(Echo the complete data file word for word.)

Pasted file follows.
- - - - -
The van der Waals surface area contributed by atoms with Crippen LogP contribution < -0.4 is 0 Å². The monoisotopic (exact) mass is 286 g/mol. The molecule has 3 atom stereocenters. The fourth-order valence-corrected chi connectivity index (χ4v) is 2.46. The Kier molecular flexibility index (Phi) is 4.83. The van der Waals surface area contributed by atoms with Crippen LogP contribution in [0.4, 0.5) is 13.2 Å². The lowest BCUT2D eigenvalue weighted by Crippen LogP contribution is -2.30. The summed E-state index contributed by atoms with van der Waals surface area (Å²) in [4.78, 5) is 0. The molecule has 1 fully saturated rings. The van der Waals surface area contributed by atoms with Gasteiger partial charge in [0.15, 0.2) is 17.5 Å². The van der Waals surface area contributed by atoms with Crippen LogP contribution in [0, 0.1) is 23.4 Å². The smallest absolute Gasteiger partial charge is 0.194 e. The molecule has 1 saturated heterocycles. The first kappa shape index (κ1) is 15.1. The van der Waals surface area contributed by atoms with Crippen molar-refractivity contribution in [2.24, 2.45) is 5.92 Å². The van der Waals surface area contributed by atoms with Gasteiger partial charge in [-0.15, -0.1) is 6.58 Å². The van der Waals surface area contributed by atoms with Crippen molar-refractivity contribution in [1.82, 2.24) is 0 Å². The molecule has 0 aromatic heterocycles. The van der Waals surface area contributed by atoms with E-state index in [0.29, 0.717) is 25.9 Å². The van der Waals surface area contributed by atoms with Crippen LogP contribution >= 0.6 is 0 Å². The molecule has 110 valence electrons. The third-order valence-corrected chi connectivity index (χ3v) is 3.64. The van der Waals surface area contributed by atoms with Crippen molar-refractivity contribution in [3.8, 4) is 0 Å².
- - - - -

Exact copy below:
The van der Waals surface area contributed by atoms with Crippen LogP contribution < -0.4 is 0 Å². The monoisotopic (exact) mass is 286 g/mol. The molecule has 3 atom stereocenters. The fourth-order valence-corrected chi connectivity index (χ4v) is 2.46. The Kier molecular flexibility index (Phi) is 4.83. The van der Waals surface area contributed by atoms with Crippen LogP contribution in [0.4, 0.5) is 13.2 Å². The lowest BCUT2D eigenvalue weighted by Crippen LogP contribution is -2.30. The summed E-state index contributed by atoms with van der Waals surface area (Å²) in [4.78, 5) is 0. The molecule has 1 fully saturated rings. The van der Waals surface area contributed by atoms with Gasteiger partial charge in [0.15, 0.2) is 17.5 Å². The van der Waals surface area contributed by atoms with Crippen LogP contribution in [0, 0.1) is 23.4 Å². The smallest absolute Gasteiger partial charge is 0.194 e. The molecule has 1 saturated heterocycles. The first kappa shape index (κ1) is 15.1. The van der Waals surface area contributed by atoms with Crippen molar-refractivity contribution in [2.24, 2.45) is 5.92 Å². The van der Waals surface area contributed by atoms with Gasteiger partial charge in [-0.15, -0.1) is 6.58 Å². The van der Waals surface area contributed by atoms with Crippen molar-refractivity contribution in [1.82, 2.24) is 0 Å². The molecule has 0 aromatic heterocycles. The van der Waals surface area contributed by atoms with E-state index in [0.29, 0.717) is 25.9 Å². The van der Waals surface area contributed by atoms with Crippen LogP contribution >= 0.6 is 0 Å². The molecule has 110 valence electrons. The third-order valence-corrected chi connectivity index (χ3v) is 3.64. The van der Waals surface area contributed by atoms with Crippen molar-refractivity contribution in [3.8, 4) is 0 Å².